Bring 1/2 cup stock or water and 1 Tbsp sugar to a boil over high heat in a large soup pot. Add the cabbage, carrots, onion, and celery. Cover and cook over high heat, stirring frequently, until the vegetables are crisp-tender. Uncover and cook until the liquid boils out and the vegetablesbegin to brown and stick a bit, stirring almost constantly. Add the beets, potatoes, and garlic and cook and stir for about 30 seconds. Add the remainder of the stock and the rest of the ingredients. Bring to a boil. Reduce heat, partly cover, and simmer 45 minutes to 1 hour or until the vegetables are tender.
Serves 4-6.

Carrot Cake

2.5 cups flour
1/2 tsp salt
2.5 tsp baking powder
1 tsp baking soda
2 tsp cinnamon
1/2 tsp nutmeg
1/4 tsp ginger
2/3 cup brown sugar
1/2 cup white sugar
1 cup warm water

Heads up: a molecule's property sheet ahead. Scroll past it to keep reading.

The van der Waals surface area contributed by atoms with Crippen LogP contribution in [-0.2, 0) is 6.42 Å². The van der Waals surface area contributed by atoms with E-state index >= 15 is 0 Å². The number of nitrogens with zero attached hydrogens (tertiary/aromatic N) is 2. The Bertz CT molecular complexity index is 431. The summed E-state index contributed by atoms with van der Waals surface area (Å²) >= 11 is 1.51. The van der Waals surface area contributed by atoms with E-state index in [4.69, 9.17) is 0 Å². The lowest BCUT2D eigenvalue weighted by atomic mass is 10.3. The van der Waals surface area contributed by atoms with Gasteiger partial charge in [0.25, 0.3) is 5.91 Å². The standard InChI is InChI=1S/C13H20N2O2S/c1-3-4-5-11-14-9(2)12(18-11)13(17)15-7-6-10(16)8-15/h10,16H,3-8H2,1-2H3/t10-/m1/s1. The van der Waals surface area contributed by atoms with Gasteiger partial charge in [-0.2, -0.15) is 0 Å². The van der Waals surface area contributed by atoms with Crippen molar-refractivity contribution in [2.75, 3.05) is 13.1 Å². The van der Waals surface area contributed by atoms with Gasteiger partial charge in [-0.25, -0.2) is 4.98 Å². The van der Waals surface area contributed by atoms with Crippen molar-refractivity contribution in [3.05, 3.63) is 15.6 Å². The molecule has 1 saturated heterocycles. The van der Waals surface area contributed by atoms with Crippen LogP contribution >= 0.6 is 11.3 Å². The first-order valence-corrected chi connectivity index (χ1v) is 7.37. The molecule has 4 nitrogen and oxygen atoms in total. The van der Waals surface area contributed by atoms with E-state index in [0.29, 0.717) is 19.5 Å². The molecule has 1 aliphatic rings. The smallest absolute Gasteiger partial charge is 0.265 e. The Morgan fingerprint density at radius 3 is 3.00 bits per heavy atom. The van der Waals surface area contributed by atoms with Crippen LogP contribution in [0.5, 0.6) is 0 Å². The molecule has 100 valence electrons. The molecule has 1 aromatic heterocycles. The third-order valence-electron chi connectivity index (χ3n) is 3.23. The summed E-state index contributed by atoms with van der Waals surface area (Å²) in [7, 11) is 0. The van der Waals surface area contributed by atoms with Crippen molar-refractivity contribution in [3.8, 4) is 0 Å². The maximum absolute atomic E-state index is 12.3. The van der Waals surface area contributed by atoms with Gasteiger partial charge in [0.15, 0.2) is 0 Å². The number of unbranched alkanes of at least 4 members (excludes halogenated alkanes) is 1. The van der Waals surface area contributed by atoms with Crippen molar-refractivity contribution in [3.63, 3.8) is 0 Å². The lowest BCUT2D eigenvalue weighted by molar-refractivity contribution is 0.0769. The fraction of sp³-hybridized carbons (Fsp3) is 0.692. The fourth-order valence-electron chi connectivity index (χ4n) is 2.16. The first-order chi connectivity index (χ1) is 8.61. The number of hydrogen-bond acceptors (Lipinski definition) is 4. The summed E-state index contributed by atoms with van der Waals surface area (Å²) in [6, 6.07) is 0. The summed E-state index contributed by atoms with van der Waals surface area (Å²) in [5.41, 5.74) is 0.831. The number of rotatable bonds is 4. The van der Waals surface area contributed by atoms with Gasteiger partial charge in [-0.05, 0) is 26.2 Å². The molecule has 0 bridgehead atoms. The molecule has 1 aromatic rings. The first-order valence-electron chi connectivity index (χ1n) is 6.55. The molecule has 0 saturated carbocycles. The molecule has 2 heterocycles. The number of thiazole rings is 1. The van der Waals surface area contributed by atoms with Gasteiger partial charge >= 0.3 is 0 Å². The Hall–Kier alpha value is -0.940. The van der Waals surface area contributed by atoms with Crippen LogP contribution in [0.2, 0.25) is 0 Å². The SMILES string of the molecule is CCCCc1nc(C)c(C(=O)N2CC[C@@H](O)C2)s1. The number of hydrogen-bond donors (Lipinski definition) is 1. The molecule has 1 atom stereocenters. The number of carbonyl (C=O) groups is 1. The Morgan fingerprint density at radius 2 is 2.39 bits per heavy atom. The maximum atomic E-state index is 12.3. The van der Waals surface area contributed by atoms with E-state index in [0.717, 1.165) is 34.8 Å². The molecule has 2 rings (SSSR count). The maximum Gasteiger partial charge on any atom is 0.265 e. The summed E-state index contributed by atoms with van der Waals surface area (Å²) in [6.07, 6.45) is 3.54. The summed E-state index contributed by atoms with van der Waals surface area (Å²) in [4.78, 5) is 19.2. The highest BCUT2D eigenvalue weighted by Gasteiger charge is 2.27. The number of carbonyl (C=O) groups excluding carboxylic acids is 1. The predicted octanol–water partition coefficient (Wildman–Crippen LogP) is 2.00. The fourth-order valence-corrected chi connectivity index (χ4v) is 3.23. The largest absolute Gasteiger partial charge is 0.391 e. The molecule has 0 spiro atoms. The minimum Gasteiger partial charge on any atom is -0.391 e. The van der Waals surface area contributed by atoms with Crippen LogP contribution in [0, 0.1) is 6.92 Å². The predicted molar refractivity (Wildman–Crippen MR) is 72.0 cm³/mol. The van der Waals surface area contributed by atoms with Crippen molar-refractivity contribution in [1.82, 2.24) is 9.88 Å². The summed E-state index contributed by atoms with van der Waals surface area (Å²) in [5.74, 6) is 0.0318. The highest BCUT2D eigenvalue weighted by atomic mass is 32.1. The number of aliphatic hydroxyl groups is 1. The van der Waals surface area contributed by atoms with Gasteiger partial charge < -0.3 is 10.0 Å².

2/3 cup vegetable oil
2 tsp vanilla
2 cups grated carrots

variations to add: 1/2 cup raisins or 1 cup flaked, sweetened coconut

Preheat oven to 350 degrees. Grease and flour a 13x19 pan. To further ease removing the cake from the pan, line the bottom of the pan with parchment paper.

Combine the flour, salt, baking powder, baking soda, cinnamon, nutmeg, and ginger in a medium bowl. Set aside. In a large bowl, combine the sugars, water, vegetable oil, and vanilla. Stir in the carrots. Add the dry ingredients and mix until well blended. Pour the batter out evenly in the pan. Cover with aluminum foil. Bake for 30 minutes. Remove the foil and continue to bake for an additional 15 to 20 minutes. Cool for about 10 minutes, then turn out carefully onto a rack and cool completely. If desired, frost. (I haven't tried the frosting yet.)

Citrus Frosting
8 Tbsp margarine
2 cups confectioner's sugar
1 to 2 Tbsp lemon or orange juice

Cream the margarine. Sift the confectioner's sugar and gradually beat into the margarine. Add enough lemon or orange juice to give the frosting good spreading consistency.

I got these recipes from the cookbook "When You Fast...Recipes for Lenten Seasons" by Catherine Mandell.